David Pepose: The beauty of Spencer & Locke is that we have plenty of bad guys in the mix, with lots of winks and nods to Bill Watterson’s comic strip mythology, each of which attack our heroes on a different level. From schoolyard-bully-turned-street-enforcer Stanley to Augustus, the vicious crimelord who has some deep personal ties to Locke, these bad guys really put our heroes through the wringer, testing them both physically, mentally and emotionally.

 

DF: This series’ Calvin and Hobbes influence is very obvious (and somewhat jarring, to be honest). Were you a big fan of the strip, and if so why?

 

David Pepose: Calvin and Hobbes has been a comic strip classic for years, and rightfully so. I’ve always been struck by the sheer range Bill Watterson was able to accomplish, with such sheer artistic virtuosity. There’s such a subversiveness to those strips that I think really gave Calvin and Hobbes an edge, and it’s something we’ve tried to emulate with our dark noir environment as well. But there’s also something so simple and pure that drove that strip for so long, that friendship between a boy and his stuffed tiger — seeing that bond between Calvin and Hobbes, and Spencer and Locke after them, I think when you see these characters’ affection toward one another, it can’t help but be contagious.

 

DF: Calvin and Hobbes, yes, but there is also a lot of grit and noir here reminiscent of Frank Miller’s Dark Knight or Daredevil. Very cool. Was Miller’s unique street writing style an influence for you?

 

David Pepose: Absolutely — Frank Miller made a tremendous impression on me as a kid, and was the first author whose voice really stood out as singular and unique. There’s a certain degree of poetry that his street-level noir allowed him to invoke — writing that not only allowed us to get into his antiheroes’ heads, but to make them just sound totally cool in the process. And that’s not even taking into account the sheer innovation he brought to the table as both a writer and artist — look at the way he composed Sin City, the way he’d play with contrast and negative space, or the way he’d punctuate a splash page with lines and lines of text in the margins. The man’s forgotten more about comics than I’ll ever know, and it was that kind of spirit that really pushed us to bring our A-game.

 

DF: Why is Jorge Santiago Jr. the right artist for the mini? What does he bring to this table?

 

David Pepose: Considering Spencer & Locke is the first published work for both of us, I can’t tell you how fortunate I have been to work with Jorge on this book. What’s so great about Jorge is that he never backs down from a challenge — and this book has thrown a lot at him! From car chases to alien worlds, Jorge brings such a thoughtfulness and passion to his pages, and that pairs off so well with the energy and expressiveness he gives his characters. Jorge is really the person who established so much of our visual tone, and was able to pull off the dichotomy between our cartoony flashbacks and our dark present-day scenes so well. He even really solidified the dynamic between Spencer and Locke, switching the initial dynamic I had envisioned, making Locke a smaller, scrappier cop alongside the towering, muscular Spencer (whose button eye was also Jorge’s idea)! But yes, as my partner and co-creator on this book, I couldn’t be luckier.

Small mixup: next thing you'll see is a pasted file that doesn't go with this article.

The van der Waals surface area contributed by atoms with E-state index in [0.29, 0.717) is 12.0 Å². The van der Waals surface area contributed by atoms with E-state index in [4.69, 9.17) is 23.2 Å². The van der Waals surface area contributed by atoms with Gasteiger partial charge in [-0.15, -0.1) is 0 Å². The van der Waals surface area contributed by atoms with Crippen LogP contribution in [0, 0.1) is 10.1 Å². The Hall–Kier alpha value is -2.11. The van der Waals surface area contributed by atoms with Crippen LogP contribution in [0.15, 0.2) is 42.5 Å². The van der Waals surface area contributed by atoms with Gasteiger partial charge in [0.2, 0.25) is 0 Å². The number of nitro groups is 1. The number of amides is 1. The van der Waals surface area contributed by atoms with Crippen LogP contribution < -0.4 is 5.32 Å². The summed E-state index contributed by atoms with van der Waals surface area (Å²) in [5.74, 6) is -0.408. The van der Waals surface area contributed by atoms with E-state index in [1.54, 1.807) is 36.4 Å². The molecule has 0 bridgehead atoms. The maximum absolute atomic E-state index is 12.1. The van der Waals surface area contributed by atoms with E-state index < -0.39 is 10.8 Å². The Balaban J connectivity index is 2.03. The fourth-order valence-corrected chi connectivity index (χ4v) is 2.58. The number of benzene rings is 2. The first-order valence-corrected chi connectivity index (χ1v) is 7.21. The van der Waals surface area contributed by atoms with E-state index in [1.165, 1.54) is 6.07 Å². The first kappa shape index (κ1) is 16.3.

DF: David, any other projects current or near-future you can tell us about?

 

David Pepose: Aside from the post-release coma I’m planning on? I’ve got a few irons in the fire, a few pitches that I’m very excited to develop. But honestly, I’d also just love to tell some more stories with Spencer & Locke. I think there’s a much larger universe for these characters to explore, and who knows? Maybe if the demand exists, maybe we will!

 

Dynamic Forces would like to thank David Pepose for taking time out of his busy schedule to answer our questions. Spencer & Locke #1 from Action Lab is in stores now!

 

For more news and up-to-date announcements, join us here at Dynamic Forces, www.dynamicforces.com/htmlfiles/, “LIKE” us on Facebook, www.facebook.com/dynamicforcesinc, and follow us on Twitter, www.twitter.com/dynamicforces.